On Friday, The New York Times learned that the former editor, Neil Wallis, was reporting back to News International while he was working for the police on the hacking case.
Executives and others at the company also enjoyed close social ties to Scotland Yard’s top officials. Since the hacking scandal began in 2006, Mr. Yates and others regularly dined with editors from News International papers, records show. Sir Paul Stephenson, the police commissioner, met for meals 18 times with company executives and editors during the investigation, including on eight occasions with Mr. Wallis while he was still working at The News of the World.
Senior police officials declined several requests to be interviewed for this article.
The police have continually asserted that the original investigation was limited because the counterterrorism unit, which was in charge of the case, was preoccupied with more pressing demands. At the parliamentary committee hearing last week, the three officials said they were working on 70 terrorist investigations.
Yet the Metropolitan Police unit that deals with special crimes, and which had more resources and time available, could have taken over the case, said four former senior investigators. One said it was “utter nonsense” to argue that the department did not have enough resources.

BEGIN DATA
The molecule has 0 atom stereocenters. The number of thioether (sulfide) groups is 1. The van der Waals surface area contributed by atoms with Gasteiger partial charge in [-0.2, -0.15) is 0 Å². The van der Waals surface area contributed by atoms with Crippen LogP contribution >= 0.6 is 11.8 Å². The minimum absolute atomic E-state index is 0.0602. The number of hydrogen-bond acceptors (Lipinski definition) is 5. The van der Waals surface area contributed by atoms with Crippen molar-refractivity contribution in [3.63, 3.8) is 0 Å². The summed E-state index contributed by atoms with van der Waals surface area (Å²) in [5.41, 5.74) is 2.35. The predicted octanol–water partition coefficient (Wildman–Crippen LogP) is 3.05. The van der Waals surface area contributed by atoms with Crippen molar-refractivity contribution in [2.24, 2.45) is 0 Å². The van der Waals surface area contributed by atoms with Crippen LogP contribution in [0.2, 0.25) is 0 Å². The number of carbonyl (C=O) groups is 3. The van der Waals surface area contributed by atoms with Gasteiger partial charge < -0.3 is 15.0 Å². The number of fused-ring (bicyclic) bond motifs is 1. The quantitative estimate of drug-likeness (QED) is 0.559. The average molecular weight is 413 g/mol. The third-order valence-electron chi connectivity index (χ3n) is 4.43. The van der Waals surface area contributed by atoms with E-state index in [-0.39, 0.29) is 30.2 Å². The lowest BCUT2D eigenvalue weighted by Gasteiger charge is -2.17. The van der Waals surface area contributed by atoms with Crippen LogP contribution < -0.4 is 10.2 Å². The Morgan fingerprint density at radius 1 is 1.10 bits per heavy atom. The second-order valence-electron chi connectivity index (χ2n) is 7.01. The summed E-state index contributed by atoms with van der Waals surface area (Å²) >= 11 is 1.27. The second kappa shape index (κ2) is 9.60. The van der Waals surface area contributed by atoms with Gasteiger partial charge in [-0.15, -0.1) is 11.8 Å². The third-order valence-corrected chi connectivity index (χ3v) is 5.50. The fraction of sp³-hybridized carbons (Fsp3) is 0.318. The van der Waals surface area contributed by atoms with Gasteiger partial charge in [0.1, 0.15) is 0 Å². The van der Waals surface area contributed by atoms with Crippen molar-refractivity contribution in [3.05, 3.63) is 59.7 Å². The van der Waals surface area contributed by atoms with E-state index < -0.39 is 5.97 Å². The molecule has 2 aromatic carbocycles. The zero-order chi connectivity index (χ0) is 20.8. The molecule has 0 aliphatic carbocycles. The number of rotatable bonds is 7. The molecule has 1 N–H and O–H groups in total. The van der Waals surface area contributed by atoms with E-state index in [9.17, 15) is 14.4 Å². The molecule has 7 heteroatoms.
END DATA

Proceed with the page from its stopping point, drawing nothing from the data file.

Another senior investigator said officials saw the inquiry as being in “safe hands” at the counterterrorism unit.
Interviews with current and former officials show that instead of examining all the evidence, investigators primarily limited their inquiry to 36 names that the private investigator, Glenn Mulcaire, mentioned in one list.
As a result, Scotland Yard notified only a small number of the people whose phones were hacked by The News of the World. Other people who suspected foul play had to approach the police to see if their names were in Mr. Mulcaire’s files.
“It’s one thing to decide not to investigate,” said Jeremy Reed, one of the lawyers who represents numerous phone-hacking victims. “But it’s quite another thing not to tell the victims. That’s just mind-blowing.”
Among the possible victims was former Prime Minister Gordon Brown, who asked the police last year to look into suspicions that his phones were hacked. In response, Scotland Yard sent him a form letter saying it was unclear whether the tabloid had eavesdropped on his conversations, people with knowledge of the request said.
The police assigned a new team to the hacking allegations in September after The New York Times published a magazine article that showed that the practice was far more widespread and which raised questions about Scotland Yard’s handling of the case.